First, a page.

4. You can then consider the topical treatments outlined in the article using aloe vera gel, calendula tea, green tea or witch hazel lotion spray.
If the hot spot does not look noticeably better overnight, you will need to seek veterinary attention. Corticosteroids and antibiotics work very quickly to provide relief, and might be needed to alleviate the terrible suffering hot spots can cause – but you might be able to avoid drugs if you get onto the problem quickly.
Other useful herbs include:
• Nettle leaf (Urtica dioica, Urtica urens) is an anti-inflammatory traditionally used as a “blood purifier” for the treatment of chronic skin eruptions. It can be used for eczema and other skin conditions.
• Burdock root (Articum lappa) is good for dermatitis. Inulin, the main active ingredient, modifies the inflammatory process; burdock also offers direct antimicrobial activity against staphylococcus infections.
• Evening primrose oil (Oenothera biennis) is anti-inflammatory. It may also be beneficial in atopic dogs and those with autoimmune skin disease. Long-term treatment appears to be safe.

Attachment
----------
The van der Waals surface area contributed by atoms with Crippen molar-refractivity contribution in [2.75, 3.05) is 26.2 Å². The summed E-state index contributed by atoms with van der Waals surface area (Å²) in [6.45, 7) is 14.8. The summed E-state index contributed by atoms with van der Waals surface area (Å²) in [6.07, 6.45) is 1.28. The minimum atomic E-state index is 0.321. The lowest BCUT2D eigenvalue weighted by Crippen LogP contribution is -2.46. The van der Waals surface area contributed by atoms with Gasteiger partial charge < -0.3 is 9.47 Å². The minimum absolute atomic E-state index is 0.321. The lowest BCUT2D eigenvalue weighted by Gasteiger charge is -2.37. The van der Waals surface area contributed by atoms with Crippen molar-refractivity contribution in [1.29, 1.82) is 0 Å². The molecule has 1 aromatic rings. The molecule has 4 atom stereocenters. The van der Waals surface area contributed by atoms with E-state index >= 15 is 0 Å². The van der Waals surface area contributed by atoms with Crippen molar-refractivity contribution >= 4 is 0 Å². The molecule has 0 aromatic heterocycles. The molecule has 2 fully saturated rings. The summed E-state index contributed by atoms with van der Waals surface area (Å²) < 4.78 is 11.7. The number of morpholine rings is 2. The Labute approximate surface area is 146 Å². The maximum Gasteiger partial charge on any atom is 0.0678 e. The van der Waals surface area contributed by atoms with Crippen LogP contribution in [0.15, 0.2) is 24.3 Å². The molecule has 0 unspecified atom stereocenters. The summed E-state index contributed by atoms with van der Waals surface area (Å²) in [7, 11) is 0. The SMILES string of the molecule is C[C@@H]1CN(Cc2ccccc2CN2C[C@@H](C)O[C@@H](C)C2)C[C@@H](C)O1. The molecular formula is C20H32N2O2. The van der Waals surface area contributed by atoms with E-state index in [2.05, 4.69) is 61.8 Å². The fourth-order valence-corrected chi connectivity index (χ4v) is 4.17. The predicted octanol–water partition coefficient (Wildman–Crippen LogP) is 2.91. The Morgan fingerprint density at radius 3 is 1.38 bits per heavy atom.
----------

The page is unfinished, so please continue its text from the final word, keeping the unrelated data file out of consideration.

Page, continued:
• Cleavers, yellow dock and red clover are also good for detoxification and skin support.
Herbs have a lot to offer when it comes to easing your dog or cat’s allergies. Used properly, with the guidance of a holistic vet or veterinary herbalist, they can calm his itching, soothe his skin, and help him heal.
Dr. Fougere graduated in 1986 from Murdoch School of Veterinary School Western Australia and practices integrative medicine in Sydney. She holds Masters degrees in herbal medicine, education and training, and a Bachelor degree in complementary medicine. She was named the AHVMA Practitioner of the Year in 2010 and Educator of the Year for 2011. Dr. Fougere is one of the founders and on the faculty of the College of Integrative Veterinary Therapies. She has served on the board of many Australian veterinary organizations, the AHVMA, VBMA, IVAS She is currently the chairperson of the College of Veterinary Botanical Medicine. She is the author of several books and co-author of more. She travels the world teaching and speaking to veterinarians about holistic modalities.